Quality Assurance as Marketing Strategy
In today’s marketplace, differentiating your brand from others can be a delicate dance amongst trending value propositions (i.e., Why should potential customers use your services over others?). While marketing relevance can be like aiming for a moving target, one marketing trend whose relevance is growing exponentially is quality assurance. Showcasing your company’s superior quality system in your marketing can produce that “unfair” competitive advantage we all seek.
Sure, quality isn’t anything new. It’s been a moral expectation since the beginning of trade. Assuming you are receiving what was paid for has never been too much to ask for, right? Enter capitalism—and the requirement to maximize profit—and the economic landscape is changed forever. It’s not as though the economic incentive to cheat the customer is anything new, rather, it has evolved to be more sophisticated and stealthy, even strategic. All our customers know this.
We now work in a highly regulated industry with the cGMPs approaching a decade of cloudy, interpretive compliance, yet the composition of vendors still spans from the intentionally unscrupulous to the profit-hindering ultra compliant.
The first is inexpensive, quick, too good to be true, and a neon irritant to the FDA. The second category is nearly unobtainable due to budgetary restrictions but represents the quality we all seek. So, we compete with various “weight classes,” “cooperative rivals,” direct competitors, and, sometimes, even overt cheaters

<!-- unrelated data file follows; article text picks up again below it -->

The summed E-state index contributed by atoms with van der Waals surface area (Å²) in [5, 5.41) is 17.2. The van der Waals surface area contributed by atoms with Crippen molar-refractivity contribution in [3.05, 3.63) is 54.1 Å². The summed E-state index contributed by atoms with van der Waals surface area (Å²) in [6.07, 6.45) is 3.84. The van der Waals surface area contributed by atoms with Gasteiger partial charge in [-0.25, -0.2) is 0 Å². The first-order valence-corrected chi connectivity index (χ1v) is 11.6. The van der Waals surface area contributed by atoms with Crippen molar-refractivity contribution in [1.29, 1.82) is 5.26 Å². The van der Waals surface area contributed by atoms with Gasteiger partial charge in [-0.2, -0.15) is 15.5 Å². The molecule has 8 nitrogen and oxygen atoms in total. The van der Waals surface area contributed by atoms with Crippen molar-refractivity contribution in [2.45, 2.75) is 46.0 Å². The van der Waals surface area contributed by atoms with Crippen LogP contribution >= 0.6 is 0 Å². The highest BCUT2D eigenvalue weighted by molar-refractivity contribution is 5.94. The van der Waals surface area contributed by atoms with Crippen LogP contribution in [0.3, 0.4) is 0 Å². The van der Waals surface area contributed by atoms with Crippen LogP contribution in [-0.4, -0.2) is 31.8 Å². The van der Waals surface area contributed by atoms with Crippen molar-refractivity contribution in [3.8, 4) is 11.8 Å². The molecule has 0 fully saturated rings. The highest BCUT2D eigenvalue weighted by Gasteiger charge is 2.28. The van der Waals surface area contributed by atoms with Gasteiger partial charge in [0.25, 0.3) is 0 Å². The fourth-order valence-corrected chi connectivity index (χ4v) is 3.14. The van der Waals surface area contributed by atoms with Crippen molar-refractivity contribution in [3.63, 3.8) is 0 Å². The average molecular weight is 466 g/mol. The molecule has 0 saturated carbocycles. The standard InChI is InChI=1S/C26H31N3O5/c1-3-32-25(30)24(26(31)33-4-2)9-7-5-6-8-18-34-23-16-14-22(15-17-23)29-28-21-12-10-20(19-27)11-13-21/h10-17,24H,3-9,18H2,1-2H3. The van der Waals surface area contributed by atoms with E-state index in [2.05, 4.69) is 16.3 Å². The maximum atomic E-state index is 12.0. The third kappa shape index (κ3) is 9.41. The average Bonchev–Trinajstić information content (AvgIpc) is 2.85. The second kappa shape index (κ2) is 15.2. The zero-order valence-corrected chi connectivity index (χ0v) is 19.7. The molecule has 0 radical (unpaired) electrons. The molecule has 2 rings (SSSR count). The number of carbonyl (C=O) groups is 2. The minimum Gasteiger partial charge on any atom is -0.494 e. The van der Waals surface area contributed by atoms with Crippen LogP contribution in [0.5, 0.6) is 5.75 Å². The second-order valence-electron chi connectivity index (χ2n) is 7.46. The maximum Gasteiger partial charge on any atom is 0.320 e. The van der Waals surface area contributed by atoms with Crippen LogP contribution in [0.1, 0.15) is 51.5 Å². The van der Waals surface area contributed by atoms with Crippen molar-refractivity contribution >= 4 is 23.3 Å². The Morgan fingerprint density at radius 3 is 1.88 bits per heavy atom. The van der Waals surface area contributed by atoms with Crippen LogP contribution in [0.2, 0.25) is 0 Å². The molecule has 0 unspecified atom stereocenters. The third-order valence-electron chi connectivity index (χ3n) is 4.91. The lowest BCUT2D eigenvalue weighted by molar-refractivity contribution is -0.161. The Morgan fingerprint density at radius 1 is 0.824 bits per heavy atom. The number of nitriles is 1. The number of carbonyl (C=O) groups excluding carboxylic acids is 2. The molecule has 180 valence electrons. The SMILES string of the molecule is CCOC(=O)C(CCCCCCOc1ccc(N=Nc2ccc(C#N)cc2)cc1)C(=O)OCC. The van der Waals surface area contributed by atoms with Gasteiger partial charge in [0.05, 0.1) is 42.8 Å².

No matter where you lie on the supply chain, maintaining an effective and efficient quality system can be a very expensive process—which can help to separate the good from the bad and the ugly.
When it comes to botanicals (my specialty), a competent quality system is critical. If it were only vitamins, minerals, or other single components, adulteration, contamination, or just poor quality could be simpler to detect. Many methods already exist for such analyses. Botanicals, on the other hand, oftentimes, possess many more data points, and quality really is in the eyes of the beholder—or the hands of the manufacturer.
Some find single active levels to be of significant importance. Others seek a broad spectrum of a family of compounds. Whatever it might be, if you are budgeting to maintain an internal quality system it makes sense to attempt to recover some of that cost by exploiting it in a your marketing strategy. In other words, differentiate your company from those who cannot or choose not to do so.
Inside the industry, “FDA 483 notices,” a form used by the FDA to document and communicate concerns discovered during a recent inspection, are not uncommon. We read about them on a daily basis, published by the various media sources. These notices call out shortcomings of good companies and bad ones and have the tendency to raise awareness of the growing severity of compliance. Outside the natural products marketplace sits the jury, the rainmakers, and the final decision makers: end consumers. They play the most important role in this cycle of trade. Their awareness of industry trends (both good and bad) is finely tuned.
What connects the internal and the external is a growing desire for confidence that what is on the label is in the bottle. It’s as simple as that. Letting your customers know the superior quality system your company upholds in light of your competitor’s shortcomings might produce that “unfair” competitive advantage to differentiate your brand from others. The only reason it may be considered “unfair” is because it takes profit-eating investments of money and time to set up, maintain, and grow.
That is why your competitors have chosen the path of least resistance with a quality system that barely makes the cut. Don’t follow their lead. Create your own path of least resistance by marketing an exceptionally important behind-the-scenes/invisible feature: quality assurance.